The Through Positive Eyes workshop in Bangkok was held in December 2013, amid massive political unrest in Thailand’s largest city. Months later, a coup d’état would establish a military takeover of the country. Against this tense backdrop, the participants in the Bangkok workshop shared their experiences facing the stigma associated with drug addiction, prison life, and sex work, as well as their determination to find the beauty in their own bodies and in their lives.
Thailand’s AIDS Epidemic, as of 2013
- Number of adults living with HIV
- Adult HIV prevalence (15–49 years)
- Female sex workers
- Men who have sex with men
- People who inject drugs
Treatment is provided free as part of Thailand’s universal health insurance and has been provided according to WHO guidelines.
- Numbers of adults on treatment
- % of those needing treatment who are receiving it
- % of HIV-positive individuals on treatment who have no detectable virus
- Ministry of Health conducts first national HIV surveillance.
- “100% condom campaign” promotes safe sex nationally.
- People living with HIV demonstrate in front of Parliament, and Minister of Health agrees to double the budget for antiretroviral treatment.
- Introduction of universal health coverage.
- Treatment eligibility extended to all Thais living with HIV, regardless of CD4 count.
A 2014 study showed that early Thai prevention programs had averted around 10 million HIV infections between 1990 and 2010.
By 2018, 480,000 (1.1% of adults(15-49)) of Thais were living with HIV. Of these, 359,000 were on treatment and 348,000 (>95%) had suppressed viral loads. HIV prevalence among female sex workers had declined to 1%, but prevalence among men who have sex with men and injecting drug users had increased to 9.15% and 19% respectively.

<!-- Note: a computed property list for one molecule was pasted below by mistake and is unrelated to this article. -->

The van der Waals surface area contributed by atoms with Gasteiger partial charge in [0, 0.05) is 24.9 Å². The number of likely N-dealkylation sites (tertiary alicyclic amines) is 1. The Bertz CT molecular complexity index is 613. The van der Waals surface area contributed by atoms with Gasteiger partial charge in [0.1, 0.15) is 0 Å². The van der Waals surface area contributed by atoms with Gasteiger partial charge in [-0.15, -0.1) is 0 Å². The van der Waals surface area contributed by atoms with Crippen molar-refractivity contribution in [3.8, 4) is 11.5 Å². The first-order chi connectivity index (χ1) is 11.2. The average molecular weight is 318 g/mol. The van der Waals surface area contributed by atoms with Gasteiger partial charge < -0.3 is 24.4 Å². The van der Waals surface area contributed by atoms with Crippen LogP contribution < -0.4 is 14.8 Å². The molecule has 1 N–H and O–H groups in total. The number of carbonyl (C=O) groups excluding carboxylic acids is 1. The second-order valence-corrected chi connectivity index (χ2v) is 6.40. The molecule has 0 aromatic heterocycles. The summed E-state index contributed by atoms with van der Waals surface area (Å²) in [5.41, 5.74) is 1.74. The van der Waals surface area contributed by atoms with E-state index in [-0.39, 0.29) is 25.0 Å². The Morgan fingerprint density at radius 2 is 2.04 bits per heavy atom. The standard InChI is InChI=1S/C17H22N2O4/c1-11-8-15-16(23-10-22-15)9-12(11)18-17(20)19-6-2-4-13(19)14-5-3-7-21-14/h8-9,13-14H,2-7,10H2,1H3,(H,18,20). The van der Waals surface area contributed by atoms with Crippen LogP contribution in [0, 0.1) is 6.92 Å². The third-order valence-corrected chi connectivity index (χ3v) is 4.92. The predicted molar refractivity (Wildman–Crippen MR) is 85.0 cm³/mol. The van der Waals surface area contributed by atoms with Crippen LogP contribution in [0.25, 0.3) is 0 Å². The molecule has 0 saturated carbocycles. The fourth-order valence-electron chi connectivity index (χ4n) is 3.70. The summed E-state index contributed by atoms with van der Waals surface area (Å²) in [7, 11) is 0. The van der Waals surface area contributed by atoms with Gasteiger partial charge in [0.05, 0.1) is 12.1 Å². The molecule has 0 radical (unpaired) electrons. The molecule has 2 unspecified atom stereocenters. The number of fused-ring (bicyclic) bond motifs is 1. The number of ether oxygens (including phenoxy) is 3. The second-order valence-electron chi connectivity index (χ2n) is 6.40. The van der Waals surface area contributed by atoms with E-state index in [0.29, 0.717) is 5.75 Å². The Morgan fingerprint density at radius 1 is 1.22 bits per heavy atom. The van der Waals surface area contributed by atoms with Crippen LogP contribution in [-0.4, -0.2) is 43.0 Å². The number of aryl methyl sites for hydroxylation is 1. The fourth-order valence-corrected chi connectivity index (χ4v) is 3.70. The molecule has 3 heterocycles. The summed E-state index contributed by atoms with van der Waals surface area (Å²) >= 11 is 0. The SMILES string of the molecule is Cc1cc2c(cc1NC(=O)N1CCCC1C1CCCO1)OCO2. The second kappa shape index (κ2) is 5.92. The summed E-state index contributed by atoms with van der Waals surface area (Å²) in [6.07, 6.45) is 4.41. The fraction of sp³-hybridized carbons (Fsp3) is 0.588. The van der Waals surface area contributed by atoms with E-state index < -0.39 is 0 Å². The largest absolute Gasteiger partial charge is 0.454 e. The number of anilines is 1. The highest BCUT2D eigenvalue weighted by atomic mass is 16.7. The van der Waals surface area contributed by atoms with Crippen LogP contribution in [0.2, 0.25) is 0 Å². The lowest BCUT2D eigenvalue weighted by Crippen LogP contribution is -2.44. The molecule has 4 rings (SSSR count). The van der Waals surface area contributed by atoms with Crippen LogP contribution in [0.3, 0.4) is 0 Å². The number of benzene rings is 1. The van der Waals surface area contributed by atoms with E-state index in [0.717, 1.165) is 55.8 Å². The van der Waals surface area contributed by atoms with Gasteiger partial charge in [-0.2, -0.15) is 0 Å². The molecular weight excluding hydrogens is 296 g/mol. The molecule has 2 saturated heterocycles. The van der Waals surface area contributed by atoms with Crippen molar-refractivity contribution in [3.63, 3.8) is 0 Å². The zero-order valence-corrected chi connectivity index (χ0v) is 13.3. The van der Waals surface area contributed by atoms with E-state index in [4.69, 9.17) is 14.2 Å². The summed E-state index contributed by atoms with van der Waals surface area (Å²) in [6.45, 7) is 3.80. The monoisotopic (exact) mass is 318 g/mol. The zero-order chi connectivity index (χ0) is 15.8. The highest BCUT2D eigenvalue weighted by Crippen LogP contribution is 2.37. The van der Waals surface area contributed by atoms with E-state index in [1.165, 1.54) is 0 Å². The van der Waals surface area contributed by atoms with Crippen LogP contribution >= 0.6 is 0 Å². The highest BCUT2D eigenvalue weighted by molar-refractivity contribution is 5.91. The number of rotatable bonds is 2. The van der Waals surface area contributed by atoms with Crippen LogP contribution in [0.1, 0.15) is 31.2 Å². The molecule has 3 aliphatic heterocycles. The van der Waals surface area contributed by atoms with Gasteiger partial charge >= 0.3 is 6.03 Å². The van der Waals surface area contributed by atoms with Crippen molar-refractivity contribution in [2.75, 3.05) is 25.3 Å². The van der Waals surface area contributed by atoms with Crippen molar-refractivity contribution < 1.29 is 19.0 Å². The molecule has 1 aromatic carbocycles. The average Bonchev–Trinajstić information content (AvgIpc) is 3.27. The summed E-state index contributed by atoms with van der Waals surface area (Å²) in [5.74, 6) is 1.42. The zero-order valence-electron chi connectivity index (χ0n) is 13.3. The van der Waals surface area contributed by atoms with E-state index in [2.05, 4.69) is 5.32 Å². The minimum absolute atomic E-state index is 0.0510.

Growing up, I misbehaved a lot. I shared needles and drugs with others. I got arrested for selling. After five years in a provincial prison, I was sent to the main prison. I got a tattoo while I was …
I became infected with HIV ten years ago, when I was thirty, from sexual intercourse with my boyfriend. At first, my reaction was just as you would expect. I was shocked. And also, I was worried that …
In my family I play the role of mother and father to everybody. I’m always reaching out to embrace and support others. My partner, who had HIV, was a hard-working man, gentle to me, and he accepted …
Some people accept my being a ladyboy. I have felt like this since I was a child. Every ladyboy’s dream is to be just like a real woman, with breasts and female sexual organs. I dreamed of saving …
I got HIV from my partner, who liked buying sex. I told him if he couldn’t stop messing around like that, he should at least use condoms. “If you were to get AIDS, what would we do?” Not long after …
I grew up in a broken family. My uncle raised me along with my cousin, but it seemed like all the love went to his own child. So I acted out by doing drugs to get attention. I was a bad boy. I tried …
In Bangkok, gay life and society means extravagance. I spent money on expensive stuff and, to be frank, I slept around. But every time I had sex with anyone, I always used condoms. That’s why I’m not …
In my teens I was addicted to drugs. I think I got HIV from sharing needles. I found out I was HIV-infected during my pregnancy with Nong Kao, my third child. I didn’t pay much attention. I only knew …
When I was pregnant with my third child, the doctor told me they found a problem with my blood. I cried for seven days. I didn’t eat anything. All I could do was cry. Then I discovered more …
I was an unruly young person. I ran away from home. I wanted to work and earn money and dress beautifully. When I was about seventeen, I became a go-go dancer—a sex worker—in a bar. My first drug was …
Hailing from the economically depressed northern part of the country, I always dreamed of having more money and seeking better security in life. Once I moved to Bangkok, I did things I would never …
I fell very ill and had to be admitted to the hospital. I told no one but my mother. My doctor told me I wouldn’t live long. But my mother refused to believe it. She said, “I have eight children and …
Through Positive Eyes in Bangkok was organized in partnership with Space Bangkok, with assistance from Rainbow Sky Association, Red Cross—Bangkok, Tantawan Group, and the Bangkok office of UNAIDS. Major funding was provided by The Herb Ritts Foundation, with additional support from The Ford Foundation, Gere Foundation, National Endowment for the Arts, UNAIDS, and UCLA.